Capitol Hill Recognizes Mental Health Awareness Week

This week was Mental Health Awareness Week, and both Seattle University and the Capitol Hill community collaborated in ways to widen the way we think and talk about mental health, using everything from breathing exercises to cupcakes as ways to spread awareness. On Oct. 4, Finding Strength: A Mental Health Panel, offered a space for mental health professionals to share their expert opinions, some familiar with assisting Seattle U students and athletes.

VANESSA BRIMHALL • THE SPECTATOR
VANESSA BRIMHALL • THE SPECTATOR

Local bakeries decorate the desserts with sad decorations and grey frosting to represent mental illness weighing people down. They then make the inside colorful and sweet to represent the hope and vibrancy everyone has.

The program was a collaboration between Seattle U Athletics and Seattle U Wellness and Health Promotion to unpack the effects of being a student athlete on mental health.

Leila Orji, a first year on the basketball team, attended the panel with her teammate, first year Kallin Spiller.

“The most interesting topic was the fine line between excellence and perfection,” Orji said. “That really hit home for me.”

Orji also touched on another major topic of the panel: how to cope with disappointment when one’s performance as an athlete is so linked to self-worth, saying “[the panel] helped me realize that disappointment is inevitable, but also something that is not just only on me.”

The therapists explained that they were not only properly trained to help athletes build resilience to disappointment or trauma, but to provide effective care for their clients when the unexpected does occur. One of the difficulties of their job, they said, was trying to prepare for the “unpredictable.”

In the conversation on mental health, the panelists expressed that it is difficult for people—especially athletes—to realize that failure is a positive thing; they wanted to demystify that struggle. Many panelists reiterated that failure is a gift because it is enables growth.


VANESSA BRIMHALL • THE SPECTATOR
VANESSA BRIMHALL • THE SPECTATOR

One of the more famous desserts at this event are the grey frosted cakes with a colorful inside that represent the hope and strength that resides within everyone who battles with mental illness.


Kallin Spiller, a member of the girl’s basketball and volleyball team, also expressed a personal connection to the topics discussed in the panel, elaborating that it was reassuring to “just have these conversations open and available to the Seattle U community.”

Wellness and Health Promotion Coordinator for Mental Health Avery Whittington, the moderator for this panel, stressed the importance of providing resources that students can connect to for help. For example, Counseling and Psychological Services (CAPS) on campus is open to any student, with daily emergency hours posted on their website that allow a student to come in and receive immediate care. CAPS also provides referrals for low-cost counseling.

On Saturday, Capitol Hill got a little more colorful with the worldwide event known as the Depressed Cake Shop. The atmosphere of the event reflected what the cakes were intended to symbolize: gray on the outside with a pop of color, showing the hope in everyone’s mental health struggle. The gray exterior of the cakes symbolized “the gray cloud that can descend over a beautiful world when someone is struggling with mental health issues.”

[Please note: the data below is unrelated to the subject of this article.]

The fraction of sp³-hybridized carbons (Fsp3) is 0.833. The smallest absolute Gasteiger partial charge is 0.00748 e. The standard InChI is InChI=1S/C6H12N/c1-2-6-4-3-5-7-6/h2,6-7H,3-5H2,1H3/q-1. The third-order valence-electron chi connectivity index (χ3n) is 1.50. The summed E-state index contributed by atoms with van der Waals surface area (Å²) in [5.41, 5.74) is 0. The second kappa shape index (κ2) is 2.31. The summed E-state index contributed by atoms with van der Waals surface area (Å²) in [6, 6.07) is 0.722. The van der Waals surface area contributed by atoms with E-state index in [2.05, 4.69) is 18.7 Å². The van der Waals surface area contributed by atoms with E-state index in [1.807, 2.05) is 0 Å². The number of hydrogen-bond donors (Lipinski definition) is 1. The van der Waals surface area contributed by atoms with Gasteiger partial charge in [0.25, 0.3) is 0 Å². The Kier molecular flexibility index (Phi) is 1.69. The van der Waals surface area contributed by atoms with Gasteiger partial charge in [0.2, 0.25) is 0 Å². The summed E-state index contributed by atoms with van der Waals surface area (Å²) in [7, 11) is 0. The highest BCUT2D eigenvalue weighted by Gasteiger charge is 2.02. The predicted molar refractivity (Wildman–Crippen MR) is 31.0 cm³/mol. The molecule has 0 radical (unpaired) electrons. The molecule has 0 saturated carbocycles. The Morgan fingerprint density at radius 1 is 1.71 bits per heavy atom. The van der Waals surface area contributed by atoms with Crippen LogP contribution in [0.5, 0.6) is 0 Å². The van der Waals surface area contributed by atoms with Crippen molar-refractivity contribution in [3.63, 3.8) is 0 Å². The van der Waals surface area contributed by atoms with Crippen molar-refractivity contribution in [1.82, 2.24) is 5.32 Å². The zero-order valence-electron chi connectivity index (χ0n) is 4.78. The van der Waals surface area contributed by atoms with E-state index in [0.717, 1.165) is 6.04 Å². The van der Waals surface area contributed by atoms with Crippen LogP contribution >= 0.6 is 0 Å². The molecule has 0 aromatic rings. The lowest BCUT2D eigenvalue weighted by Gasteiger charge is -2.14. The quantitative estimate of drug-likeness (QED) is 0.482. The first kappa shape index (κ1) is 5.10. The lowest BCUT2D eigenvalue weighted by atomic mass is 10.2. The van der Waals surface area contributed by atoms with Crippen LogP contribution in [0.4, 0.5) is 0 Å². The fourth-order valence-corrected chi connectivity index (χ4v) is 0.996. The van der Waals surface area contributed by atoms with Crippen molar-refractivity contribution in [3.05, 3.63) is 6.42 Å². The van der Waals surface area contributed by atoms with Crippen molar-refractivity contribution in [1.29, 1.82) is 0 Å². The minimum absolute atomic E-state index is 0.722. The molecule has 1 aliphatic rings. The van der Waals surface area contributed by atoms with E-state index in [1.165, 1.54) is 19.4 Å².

Ashley Fontaine, Executive Director for National Alliance on Mental Illness (NAMI) Seattle, is the director of the fifth annual Depressed Cake Shop. The money raised from the event benefits NAMI, an organization focused on filling in the gaps of our mental health system by offering support, referral, education and outreach to citizens.

Optimism Brewery hosted the Depressed Cake Shop for the second year in a row, and Fontaine thanked them and other partners on behalf of NAMI.

All of the workers were volunteers, ushering hundreds of people in and out of the cake room and serving different goodies to the guests that approached their tables.


VANESSA BRIMHALL • THE SPECTATOR
VANESSA BRIMHALL • THE SPECTATOR

Keertana Sureshbabu, a third year psychology student at University of Washington and volunteer, found out about the opportunity to volunteer through a Facebook event, and got involved in the Depressed Cake Shop because of her own interest with mental health awareness.

“When I read up on [Depressed Cake Shop], I knew it was something unique and meaningful,” said Sureshbabu. “The concept of it was super cool so I decided to volunteer. It’s such an interesting fundraiser to bring people together and spread awareness.”

“We have over 20 bakeries who make and donate really unique creations,” Fontaine said. “It really is an easy entrance point for people to come in and talk about mental health. I can’t think of a more fun, friendly and non-intimidating event.”

People ogled and commented on the cuteness of someone’s colorful cake slice, creating an energetic and kind atmosphere for families and children of all ages to gather for some sweet desserts and an even sweeter message.

Even if it’s only for one week in October, Seattle brings out lively and informative events that echo the importance of acceptance and awareness surrounding mental health. From just one block away in the heart of Capitol Hill or a walk across campus, there are many opportunities to join the conversation.

Jacqueline may be reached at
jlewis@su-spectator.com

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